The Marine Protected Area with high biodiversity protection covers 177,000 sq km around the Aldabra Atoll, listed on the UNESCO World Heritage Site.
This zone is known as the Aldabra Group Marine National Park and is home to rare, endangered or endemic species, like the dugong or giant tortoises.
The second Marine Protected Area is under medium marine protection and is open to sustainable economic activities as it is closer to where the Seychellois live. It covers a 173,000 sq km area between Amirantes Isles and Fortune Bank.
"The Seychelles is a small island developing state or a large oceanic state. Although our areas are relatively pristine, we would like to keep it that way because at the end of the day, everything in Seychelles is connected to the ocean," Sims explains.
Zone 3 represents the remaining 70 percent, identified for various uses and economic activities. Fisheries and marine tourism are the pillars of Seychelles' economy. While it is important that those activities continue along with sand mining and oil exploration in order to support the livelihoods of the Seychellois, it is also important that they are carried out in a sustainable way.
"It's not purely about conservation, it's also balancing the social, the economic and the ecological objectives," Sims adds.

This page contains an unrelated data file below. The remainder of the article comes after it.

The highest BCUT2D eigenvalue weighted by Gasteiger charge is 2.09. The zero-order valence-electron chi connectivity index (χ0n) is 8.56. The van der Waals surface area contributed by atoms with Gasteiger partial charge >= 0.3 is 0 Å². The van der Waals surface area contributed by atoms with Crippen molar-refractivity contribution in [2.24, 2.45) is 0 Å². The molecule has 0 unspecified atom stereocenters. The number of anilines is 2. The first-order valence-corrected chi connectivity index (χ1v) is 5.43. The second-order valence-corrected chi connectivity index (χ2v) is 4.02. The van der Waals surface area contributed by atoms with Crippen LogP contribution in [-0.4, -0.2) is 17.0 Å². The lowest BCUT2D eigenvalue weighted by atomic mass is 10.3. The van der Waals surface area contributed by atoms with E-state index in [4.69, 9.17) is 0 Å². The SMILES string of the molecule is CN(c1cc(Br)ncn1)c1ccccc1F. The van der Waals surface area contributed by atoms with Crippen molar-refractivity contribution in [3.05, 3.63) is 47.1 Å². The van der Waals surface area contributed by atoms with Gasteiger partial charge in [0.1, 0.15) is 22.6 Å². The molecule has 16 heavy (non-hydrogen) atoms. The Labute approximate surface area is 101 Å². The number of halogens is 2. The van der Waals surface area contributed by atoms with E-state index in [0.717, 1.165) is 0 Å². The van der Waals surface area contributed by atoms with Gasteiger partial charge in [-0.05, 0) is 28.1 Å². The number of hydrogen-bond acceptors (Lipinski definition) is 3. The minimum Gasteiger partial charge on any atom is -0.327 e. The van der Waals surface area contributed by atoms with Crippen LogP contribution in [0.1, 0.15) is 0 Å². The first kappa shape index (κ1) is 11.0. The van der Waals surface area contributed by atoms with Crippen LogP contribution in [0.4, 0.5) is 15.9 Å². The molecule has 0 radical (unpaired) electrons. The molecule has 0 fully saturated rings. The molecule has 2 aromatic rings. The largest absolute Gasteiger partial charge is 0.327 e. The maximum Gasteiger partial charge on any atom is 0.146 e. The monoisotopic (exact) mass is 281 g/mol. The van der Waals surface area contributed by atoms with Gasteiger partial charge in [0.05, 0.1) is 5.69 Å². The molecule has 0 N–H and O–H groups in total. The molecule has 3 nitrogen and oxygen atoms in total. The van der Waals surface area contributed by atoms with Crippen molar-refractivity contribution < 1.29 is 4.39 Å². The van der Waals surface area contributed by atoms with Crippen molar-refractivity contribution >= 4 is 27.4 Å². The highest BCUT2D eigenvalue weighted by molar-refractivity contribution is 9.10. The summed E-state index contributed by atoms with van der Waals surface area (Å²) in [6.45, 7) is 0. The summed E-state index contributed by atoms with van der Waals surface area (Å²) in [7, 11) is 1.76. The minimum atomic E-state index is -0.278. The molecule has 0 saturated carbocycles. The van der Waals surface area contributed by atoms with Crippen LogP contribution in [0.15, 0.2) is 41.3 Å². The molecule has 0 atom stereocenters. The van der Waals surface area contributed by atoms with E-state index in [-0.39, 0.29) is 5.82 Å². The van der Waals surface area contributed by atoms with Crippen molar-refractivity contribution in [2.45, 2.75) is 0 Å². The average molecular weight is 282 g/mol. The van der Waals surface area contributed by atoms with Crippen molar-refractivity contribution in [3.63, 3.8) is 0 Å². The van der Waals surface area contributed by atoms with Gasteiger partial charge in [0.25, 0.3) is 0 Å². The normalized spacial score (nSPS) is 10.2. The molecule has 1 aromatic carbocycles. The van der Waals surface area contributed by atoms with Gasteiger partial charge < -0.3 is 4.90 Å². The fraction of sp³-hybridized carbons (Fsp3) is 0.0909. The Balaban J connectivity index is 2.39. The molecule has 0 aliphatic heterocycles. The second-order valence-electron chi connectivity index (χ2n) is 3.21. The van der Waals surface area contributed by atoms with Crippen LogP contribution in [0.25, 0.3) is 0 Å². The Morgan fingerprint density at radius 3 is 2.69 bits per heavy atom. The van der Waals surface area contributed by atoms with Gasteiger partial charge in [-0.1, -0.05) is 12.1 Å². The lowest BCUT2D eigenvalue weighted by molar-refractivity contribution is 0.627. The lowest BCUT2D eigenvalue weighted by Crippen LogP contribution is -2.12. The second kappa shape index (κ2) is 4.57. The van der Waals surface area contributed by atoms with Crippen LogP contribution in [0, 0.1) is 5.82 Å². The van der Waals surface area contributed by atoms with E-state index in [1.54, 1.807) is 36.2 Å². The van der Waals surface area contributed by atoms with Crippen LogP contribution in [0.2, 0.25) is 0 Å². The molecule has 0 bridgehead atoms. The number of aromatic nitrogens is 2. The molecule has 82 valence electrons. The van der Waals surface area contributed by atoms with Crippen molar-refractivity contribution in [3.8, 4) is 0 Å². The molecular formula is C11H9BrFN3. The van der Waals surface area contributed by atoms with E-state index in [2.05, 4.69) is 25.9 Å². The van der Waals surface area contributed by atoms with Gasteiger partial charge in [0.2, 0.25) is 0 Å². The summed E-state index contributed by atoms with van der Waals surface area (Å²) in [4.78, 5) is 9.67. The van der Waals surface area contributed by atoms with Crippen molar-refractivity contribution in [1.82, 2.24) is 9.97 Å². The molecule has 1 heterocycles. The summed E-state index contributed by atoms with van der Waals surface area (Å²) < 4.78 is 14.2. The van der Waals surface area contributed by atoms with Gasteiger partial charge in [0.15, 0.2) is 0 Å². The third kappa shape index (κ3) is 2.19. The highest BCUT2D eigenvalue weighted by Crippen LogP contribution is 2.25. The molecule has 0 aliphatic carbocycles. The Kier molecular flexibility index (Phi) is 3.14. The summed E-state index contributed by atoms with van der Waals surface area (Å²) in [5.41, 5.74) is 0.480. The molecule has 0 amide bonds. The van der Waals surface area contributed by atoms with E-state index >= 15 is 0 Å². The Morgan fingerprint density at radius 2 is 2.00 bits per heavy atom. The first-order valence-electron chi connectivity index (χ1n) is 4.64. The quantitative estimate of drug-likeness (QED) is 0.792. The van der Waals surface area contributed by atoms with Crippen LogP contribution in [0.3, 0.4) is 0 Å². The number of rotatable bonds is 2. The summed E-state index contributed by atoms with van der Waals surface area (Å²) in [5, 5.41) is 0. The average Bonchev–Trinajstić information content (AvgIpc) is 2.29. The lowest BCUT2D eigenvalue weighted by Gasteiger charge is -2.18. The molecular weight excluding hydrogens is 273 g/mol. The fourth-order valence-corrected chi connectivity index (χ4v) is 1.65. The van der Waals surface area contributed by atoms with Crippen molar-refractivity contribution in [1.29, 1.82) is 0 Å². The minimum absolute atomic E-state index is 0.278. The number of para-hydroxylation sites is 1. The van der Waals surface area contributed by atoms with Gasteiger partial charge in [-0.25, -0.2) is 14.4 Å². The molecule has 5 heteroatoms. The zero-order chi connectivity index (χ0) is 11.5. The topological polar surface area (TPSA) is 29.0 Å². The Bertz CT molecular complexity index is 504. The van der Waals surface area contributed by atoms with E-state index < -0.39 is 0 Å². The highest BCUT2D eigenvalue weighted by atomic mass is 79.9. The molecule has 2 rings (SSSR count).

The extensive and detailed explorations carried out by Nekton help inform Seychelles in devising its marine conservation plans. They are also fed by ongoing consultations with stakeholders.
The wealth of data and samples collected by the Nekton mission is currently being analysed by a team of 15 different scientists across the world. The process should be completed in two years but research on what has been collected may continue for decades.
The scientists started work in May and, even though it is still early stages, a few findings emerged. One of them is evidence of a so-called rariphotic or twilight zone located between 130 and 300 metres deep. It is one of the largest new ecosystems, which is found in the Atlantic and Caribbean, but never previously in the Indian Ocean.
Dr Lucy Woodall, the principal scientist at Nekton, said that they also discovered far more fish around the Aldabra Atoll than they did at any other sites.